A couple of scenarios might help illustrate the purpose of access and refresh tokens and the engineering trade-offs in designing an oauth2 (or any other auth) system:
Web app scenario
In the web app scenario you have a couple of options:
- if you have your own session management, store both the access_token and refresh_token against your session id in session state on your session state service. When a page is requested by the user that requires you to access the resource use the access_token and if the access_token has expired use the refresh_token to get the new one.
Let's imagine that someone manages to hijack your session. The only thing that is possible is to request your pages.
- if you don't have session management, put the access_token in a cookie and use that as a session. Then, whenever the user requests pages from your web server send up the access_token. Your app server could refresh the access_token if need be.
Comparing 1 and 2:
In 1, access_token and refresh_token only travel over the wire on the way between the authorzation server (google in your case) and your app server. This would be done on a secure channel. A hacker could hijack the session but they would only be able to interact with your web app. In 2, the hacker could take the access_token away and form their own requests to the resources that the user has granted access to. Even if the hacker gets a hold of the access_token they will only have a short window in which they can access the resources.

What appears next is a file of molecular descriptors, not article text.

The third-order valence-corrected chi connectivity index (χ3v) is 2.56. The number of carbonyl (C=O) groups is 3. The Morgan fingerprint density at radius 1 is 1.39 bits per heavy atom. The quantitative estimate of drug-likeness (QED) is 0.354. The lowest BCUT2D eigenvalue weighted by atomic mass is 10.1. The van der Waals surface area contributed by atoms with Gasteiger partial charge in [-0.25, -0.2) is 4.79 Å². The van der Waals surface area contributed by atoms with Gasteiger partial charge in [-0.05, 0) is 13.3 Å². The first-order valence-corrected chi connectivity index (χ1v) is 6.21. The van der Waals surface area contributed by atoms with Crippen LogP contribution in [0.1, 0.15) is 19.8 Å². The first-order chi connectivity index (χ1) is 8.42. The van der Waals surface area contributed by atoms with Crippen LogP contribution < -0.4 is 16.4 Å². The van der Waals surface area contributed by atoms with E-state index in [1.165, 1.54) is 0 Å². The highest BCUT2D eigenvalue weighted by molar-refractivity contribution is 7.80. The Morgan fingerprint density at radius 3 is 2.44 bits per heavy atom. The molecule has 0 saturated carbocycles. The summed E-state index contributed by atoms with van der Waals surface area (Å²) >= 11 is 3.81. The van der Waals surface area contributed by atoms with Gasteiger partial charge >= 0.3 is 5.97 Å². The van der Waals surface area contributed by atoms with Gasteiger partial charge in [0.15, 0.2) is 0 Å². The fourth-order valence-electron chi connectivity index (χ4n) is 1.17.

Either way the refresh_token and clientid/secret are only known to the server making it impossible from the web browser to obtain long term access.
Let's imagine you are implementing oauth2 and set a long timeout on the access token:
In 1) There's not much difference here between a short and long access token since it's hidden in the app server. In 2) someone could get the access_token in the browser and then use it to directly access the user's resources for a long time.
On the mobile, there are a couple of scenarios that I know of:
Store clientid/secret on the device and have the device orchestrate obtaining access to the user's resources.
Use a backend app server to hold the clientid/secret and have it do the orchestration. Use the access_token as a kind of session key and pass it between the client and the app server.
Comparing 1 and 2
In 1) Once you have clientid/secret on the device they aren't secret any more. Anyone can decompile and then start acting as though they are you, with the permission of the user of course. The access_token and refresh_token are also in memory and could be accessed on a compromised device which means someone could act as your app without the user giving their credentials. In this scenario the length of the access_token makes no difference to the hackability since refresh_token is in the same place as access_token. In 2) the clientid/secret nor the refresh token are compromised. Here the length of the access_token expiry determines how long a hacker could access the users resources, should they get hold of it.
Here it depends upon what you're securing with your auth system as to how long your access_token expiry should be. If it's something particularly valuable to the user it should be short. Something less valuable, it can be longer.
Some people like google don't expire the refresh_token. Some like stackflow do. The decision on the expiry is a trade-off between user ease and security. The length of the refresh token is related to the user return length, i.e. set the refresh to how often the user returns to your app. If the refresh token doesn't expire the only way they are revoked is with an explicit revoke. Normally, a log on wouldn't revoke.
Hope that rather length post is useful.